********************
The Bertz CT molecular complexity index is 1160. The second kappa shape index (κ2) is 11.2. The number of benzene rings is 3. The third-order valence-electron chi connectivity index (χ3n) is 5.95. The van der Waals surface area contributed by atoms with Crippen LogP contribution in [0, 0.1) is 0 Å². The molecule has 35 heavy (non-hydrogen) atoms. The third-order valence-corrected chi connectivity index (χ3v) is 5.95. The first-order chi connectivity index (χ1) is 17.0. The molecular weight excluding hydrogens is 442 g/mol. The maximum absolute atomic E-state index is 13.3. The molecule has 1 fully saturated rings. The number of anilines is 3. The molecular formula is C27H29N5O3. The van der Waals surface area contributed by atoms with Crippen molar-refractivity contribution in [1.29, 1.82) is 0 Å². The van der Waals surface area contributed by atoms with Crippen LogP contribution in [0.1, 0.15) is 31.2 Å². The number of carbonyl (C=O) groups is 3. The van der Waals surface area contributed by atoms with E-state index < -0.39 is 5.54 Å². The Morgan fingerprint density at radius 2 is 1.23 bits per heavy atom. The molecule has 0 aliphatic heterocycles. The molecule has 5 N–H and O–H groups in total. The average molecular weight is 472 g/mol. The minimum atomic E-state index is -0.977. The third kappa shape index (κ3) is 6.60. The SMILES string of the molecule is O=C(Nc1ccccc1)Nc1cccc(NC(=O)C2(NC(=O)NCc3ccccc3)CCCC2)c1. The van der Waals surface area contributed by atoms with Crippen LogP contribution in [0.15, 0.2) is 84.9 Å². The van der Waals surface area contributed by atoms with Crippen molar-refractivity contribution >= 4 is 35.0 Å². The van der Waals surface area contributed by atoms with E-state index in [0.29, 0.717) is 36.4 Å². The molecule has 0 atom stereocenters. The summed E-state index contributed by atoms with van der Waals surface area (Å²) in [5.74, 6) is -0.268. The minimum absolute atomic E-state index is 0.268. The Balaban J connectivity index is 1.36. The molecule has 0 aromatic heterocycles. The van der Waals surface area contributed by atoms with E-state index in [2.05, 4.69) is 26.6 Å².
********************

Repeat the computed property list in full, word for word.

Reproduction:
The Bertz CT molecular complexity index is 1160. The second kappa shape index (κ2) is 11.2. The number of benzene rings is 3. The third-order valence-electron chi connectivity index (χ3n) is 5.95. The van der Waals surface area contributed by atoms with Crippen LogP contribution in [0, 0.1) is 0 Å². The molecule has 35 heavy (non-hydrogen) atoms. The third-order valence-corrected chi connectivity index (χ3v) is 5.95. The first-order chi connectivity index (χ1) is 17.0. The molecular weight excluding hydrogens is 442 g/mol. The maximum absolute atomic E-state index is 13.3. The molecule has 1 fully saturated rings. The number of anilines is 3. The molecular formula is C27H29N5O3. The van der Waals surface area contributed by atoms with Crippen molar-refractivity contribution in [1.29, 1.82) is 0 Å². The van der Waals surface area contributed by atoms with Crippen LogP contribution in [0.1, 0.15) is 31.2 Å². The number of carbonyl (C=O) groups is 3. The van der Waals surface area contributed by atoms with E-state index < -0.39 is 5.54 Å². The Morgan fingerprint density at radius 2 is 1.23 bits per heavy atom. The molecule has 0 aliphatic heterocycles. The molecule has 5 N–H and O–H groups in total. The average molecular weight is 472 g/mol. The minimum atomic E-state index is -0.977. The third kappa shape index (κ3) is 6.60. The SMILES string of the molecule is O=C(Nc1ccccc1)Nc1cccc(NC(=O)C2(NC(=O)NCc3ccccc3)CCCC2)c1. The van der Waals surface area contributed by atoms with Crippen LogP contribution in [0.15, 0.2) is 84.9 Å². The van der Waals surface area contributed by atoms with Crippen molar-refractivity contribution >= 4 is 35.0 Å². The van der Waals surface area contributed by atoms with E-state index in [0.29, 0.717) is 36.4 Å². The molecule has 0 atom stereocenters. The summed E-state index contributed by atoms with van der Waals surface area (Å²) in [5.74, 6) is -0.268. The minimum absolute atomic E-state index is 0.268. The Balaban J connectivity index is 1.36. The molecule has 0 aromatic heterocycles. The van der Waals surface area contributed by atoms with E-state index in [2.05, 4.69) is 26.6 Å².